Does it give the feels?: Seriously, is this a question? Anyone who’s ever seen this movie can agree this movie is powerful. First, let’s take into account Mufasa’s death, which was not only well paced and intense, but it was also the first time we ever saw a dead body in a Disney cartoon. Sure, Bambi’s mom’s death was similarly brutal, but it became that much more profound to see Simba’s reality crumble from his eyes when his dad doesn’t move.

Oddly enough, this didn’t make me cry back then. What I will say, however, is I personally prefer the ghost scene. I’ve never been much of a religious person, but there is something incredibly moving about how they showed his father distantly, yet calmly, talking to his son. The animation is breathtaking. The dialogue is direct, yet vague. Jones’ vocals are beyond pitch perfect. And above all, it looks every bit the Christian symbolism without being on the nose, and subsequently, turning me off to it.

Who makes it worth it?: As a kid, I was a die-hard fan of Timon and Pumbaa, more the former than the latter. I loved the show they had, Timon & Pumbaa, and I drew them everywhere. Nowadays, I don’t find them as funny as I did, and the show made Timon look like a greedy jerk, plus Pumbaa’s idiot savant gag from the movie was made a running gimmick of the character. I lost interest.

Nowadays, I take a greater shine to Rafiki. He’s nutty, yes, but not without purpose. His playful nature belies a deep understanding of the Circle of Life and the responsibilities of the monarchy. Robert Guillaume gave an incredible performance for such deeply insightful character who had such great joie de vivre.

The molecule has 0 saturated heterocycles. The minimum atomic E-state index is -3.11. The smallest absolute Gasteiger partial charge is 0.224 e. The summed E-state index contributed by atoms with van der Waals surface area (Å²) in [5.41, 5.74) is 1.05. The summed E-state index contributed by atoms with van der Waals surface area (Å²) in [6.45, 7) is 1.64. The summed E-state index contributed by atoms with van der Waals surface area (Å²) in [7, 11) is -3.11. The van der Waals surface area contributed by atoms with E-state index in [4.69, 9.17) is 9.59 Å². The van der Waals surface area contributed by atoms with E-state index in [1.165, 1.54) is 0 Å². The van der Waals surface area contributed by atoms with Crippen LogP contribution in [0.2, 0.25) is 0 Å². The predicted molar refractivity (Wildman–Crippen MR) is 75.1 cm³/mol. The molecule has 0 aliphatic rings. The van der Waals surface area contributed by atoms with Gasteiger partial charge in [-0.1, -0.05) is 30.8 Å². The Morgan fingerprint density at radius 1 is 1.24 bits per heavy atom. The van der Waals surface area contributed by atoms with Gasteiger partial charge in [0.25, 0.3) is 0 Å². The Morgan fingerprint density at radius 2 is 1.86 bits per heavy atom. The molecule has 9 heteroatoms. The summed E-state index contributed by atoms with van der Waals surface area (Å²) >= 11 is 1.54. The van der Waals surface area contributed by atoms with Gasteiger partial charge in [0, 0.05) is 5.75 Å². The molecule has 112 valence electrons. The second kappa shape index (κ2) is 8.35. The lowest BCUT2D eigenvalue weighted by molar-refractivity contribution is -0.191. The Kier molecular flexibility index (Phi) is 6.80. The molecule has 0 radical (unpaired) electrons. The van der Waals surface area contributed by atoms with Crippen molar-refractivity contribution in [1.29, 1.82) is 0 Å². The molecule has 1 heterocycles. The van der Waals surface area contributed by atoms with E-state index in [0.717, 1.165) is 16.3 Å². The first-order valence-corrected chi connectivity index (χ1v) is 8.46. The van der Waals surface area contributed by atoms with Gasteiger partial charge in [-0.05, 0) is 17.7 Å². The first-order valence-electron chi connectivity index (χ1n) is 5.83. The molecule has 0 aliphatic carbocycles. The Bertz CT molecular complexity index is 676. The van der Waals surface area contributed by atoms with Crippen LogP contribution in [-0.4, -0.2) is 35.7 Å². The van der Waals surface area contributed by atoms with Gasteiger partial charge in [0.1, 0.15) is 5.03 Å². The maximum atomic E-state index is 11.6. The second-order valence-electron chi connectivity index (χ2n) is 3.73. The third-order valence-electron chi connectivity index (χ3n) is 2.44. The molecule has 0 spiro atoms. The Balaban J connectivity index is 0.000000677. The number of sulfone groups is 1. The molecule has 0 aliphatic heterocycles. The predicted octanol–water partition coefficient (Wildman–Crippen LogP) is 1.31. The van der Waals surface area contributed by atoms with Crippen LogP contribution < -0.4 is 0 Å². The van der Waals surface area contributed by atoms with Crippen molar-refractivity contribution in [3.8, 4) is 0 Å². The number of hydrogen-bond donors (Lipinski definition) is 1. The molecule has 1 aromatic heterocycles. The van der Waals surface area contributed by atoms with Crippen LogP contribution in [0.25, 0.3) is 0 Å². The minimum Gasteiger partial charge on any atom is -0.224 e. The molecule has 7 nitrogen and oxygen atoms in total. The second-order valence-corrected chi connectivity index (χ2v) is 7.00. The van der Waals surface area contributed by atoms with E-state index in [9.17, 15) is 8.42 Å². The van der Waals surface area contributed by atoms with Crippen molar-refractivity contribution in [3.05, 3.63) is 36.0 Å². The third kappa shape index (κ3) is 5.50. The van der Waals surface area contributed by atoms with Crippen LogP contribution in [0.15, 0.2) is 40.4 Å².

Best quality provided: The Lion King is many, many things. But arguably its greatest asset is its sense of scale. It is a HUGE movie. Africa seems to have that quality of just being so massive and expansive that it just takes your breath away (I’m assuming, anyway. I’m a millennial who has not left this continent.). And there are multiple scenes that capture this: from Mufasa’s “Circle of Life” speech atop Pride Rock at dawn to the raw, thunderous mass of the panicked wildebeest stampede. The animation, thank goodness, keeps pace with such gorgeous visuals, as does the Hans Zimmer score that just emphasizes just how grand everything is. Really, the biggest issue this causes is when you watch The Lion King II: Simba’s Pride, you are so let down by the colossal downgrade in scale and quality. Not like it’s the original’s fault, but still.

What could have been improved: My only real complaint about the franchise in general is how the maturity declined as each new product came out. The original set such an incredibly high standard, there were few to no ways it could have bettered itself (The Avengers certainly did, but that’s neither here nor there). In the sequel, all nuance was dropped as the story was a Romeo and Juliet narrative, a template that’s become as transparent as it is trite. I like Lion King 1 1/2 on its own merit, but it’s a straight-up comedy that tries to subvert the grandiose scale of the original. I wish each subsequent film could have tackled other Shakespearean works, from The Tempest to Much Ado About Nothing.

Oh wait…you want me to say something that could have improved the original? Oh yeah, no. I got nothing.

Verdict: What is there to say about The Lion King that hasn’t been said in the past quarter century by every critic and fan? It’s everything everyone has ever said and more, and it’s all deserved. It’s just that good. Sure, I’m not its biggest fan, but that’s hardly saying anything. I give these guys an amazing nine squashed bananas out of ten.

And before anyone asks, I have no opinion on the Kimba: the White Lion controversy. I’ve not seen Osamu Tezuka’s work, so I have no frame of reference.

Author: TAP-G

Writer, former podcaster, entertainment enthusiast. Movies and media have the power to shape our world and vice versa. Let’s take a deeper look at them.